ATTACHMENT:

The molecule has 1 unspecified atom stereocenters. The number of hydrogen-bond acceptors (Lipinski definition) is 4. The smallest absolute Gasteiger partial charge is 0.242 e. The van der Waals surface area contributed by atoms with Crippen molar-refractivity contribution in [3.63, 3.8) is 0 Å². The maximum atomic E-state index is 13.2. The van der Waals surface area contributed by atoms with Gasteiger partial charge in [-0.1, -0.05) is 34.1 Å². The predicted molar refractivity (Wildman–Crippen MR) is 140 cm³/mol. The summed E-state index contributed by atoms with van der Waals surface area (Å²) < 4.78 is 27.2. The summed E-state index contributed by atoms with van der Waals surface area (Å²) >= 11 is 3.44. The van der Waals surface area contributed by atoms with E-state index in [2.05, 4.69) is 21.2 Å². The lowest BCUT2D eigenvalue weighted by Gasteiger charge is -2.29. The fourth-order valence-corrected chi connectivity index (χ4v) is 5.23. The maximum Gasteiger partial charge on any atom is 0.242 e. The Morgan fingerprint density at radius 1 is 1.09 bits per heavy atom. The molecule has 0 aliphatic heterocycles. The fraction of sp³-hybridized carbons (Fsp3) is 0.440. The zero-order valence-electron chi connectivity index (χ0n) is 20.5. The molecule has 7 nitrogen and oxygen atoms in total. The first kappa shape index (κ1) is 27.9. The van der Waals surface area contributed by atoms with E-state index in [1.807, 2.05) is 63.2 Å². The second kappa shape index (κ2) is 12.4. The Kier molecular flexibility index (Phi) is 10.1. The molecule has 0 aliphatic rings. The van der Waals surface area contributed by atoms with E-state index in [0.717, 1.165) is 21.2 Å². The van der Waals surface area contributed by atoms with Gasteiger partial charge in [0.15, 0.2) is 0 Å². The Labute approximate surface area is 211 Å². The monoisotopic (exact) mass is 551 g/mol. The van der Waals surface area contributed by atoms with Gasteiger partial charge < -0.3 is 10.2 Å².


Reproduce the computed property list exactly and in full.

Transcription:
The molecule has 1 unspecified atom stereocenters. The number of hydrogen-bond acceptors (Lipinski definition) is 4. The smallest absolute Gasteiger partial charge is 0.242 e. The van der Waals surface area contributed by atoms with Crippen molar-refractivity contribution in [3.63, 3.8) is 0 Å². The maximum atomic E-state index is 13.2. The van der Waals surface area contributed by atoms with Gasteiger partial charge in [-0.1, -0.05) is 34.1 Å². The predicted molar refractivity (Wildman–Crippen MR) is 140 cm³/mol. The summed E-state index contributed by atoms with van der Waals surface area (Å²) < 4.78 is 27.2. The summed E-state index contributed by atoms with van der Waals surface area (Å²) >= 11 is 3.44. The van der Waals surface area contributed by atoms with E-state index in [2.05, 4.69) is 21.2 Å². The lowest BCUT2D eigenvalue weighted by Gasteiger charge is -2.29. The fourth-order valence-corrected chi connectivity index (χ4v) is 5.23. The maximum Gasteiger partial charge on any atom is 0.242 e. The Morgan fingerprint density at radius 1 is 1.09 bits per heavy atom. The molecule has 0 aliphatic heterocycles. The fraction of sp³-hybridized carbons (Fsp3) is 0.440. The zero-order valence-electron chi connectivity index (χ0n) is 20.5. The molecule has 7 nitrogen and oxygen atoms in total. The first kappa shape index (κ1) is 27.9. The van der Waals surface area contributed by atoms with E-state index in [1.807, 2.05) is 63.2 Å². The second kappa shape index (κ2) is 12.4. The Kier molecular flexibility index (Phi) is 10.1. The molecule has 0 aliphatic rings. The van der Waals surface area contributed by atoms with E-state index in [0.717, 1.165) is 21.2 Å². The van der Waals surface area contributed by atoms with Gasteiger partial charge in [0.15, 0.2) is 0 Å². The Labute approximate surface area is 211 Å². The monoisotopic (exact) mass is 551 g/mol. The van der Waals surface area contributed by atoms with Gasteiger partial charge < -0.3 is 10.2 Å².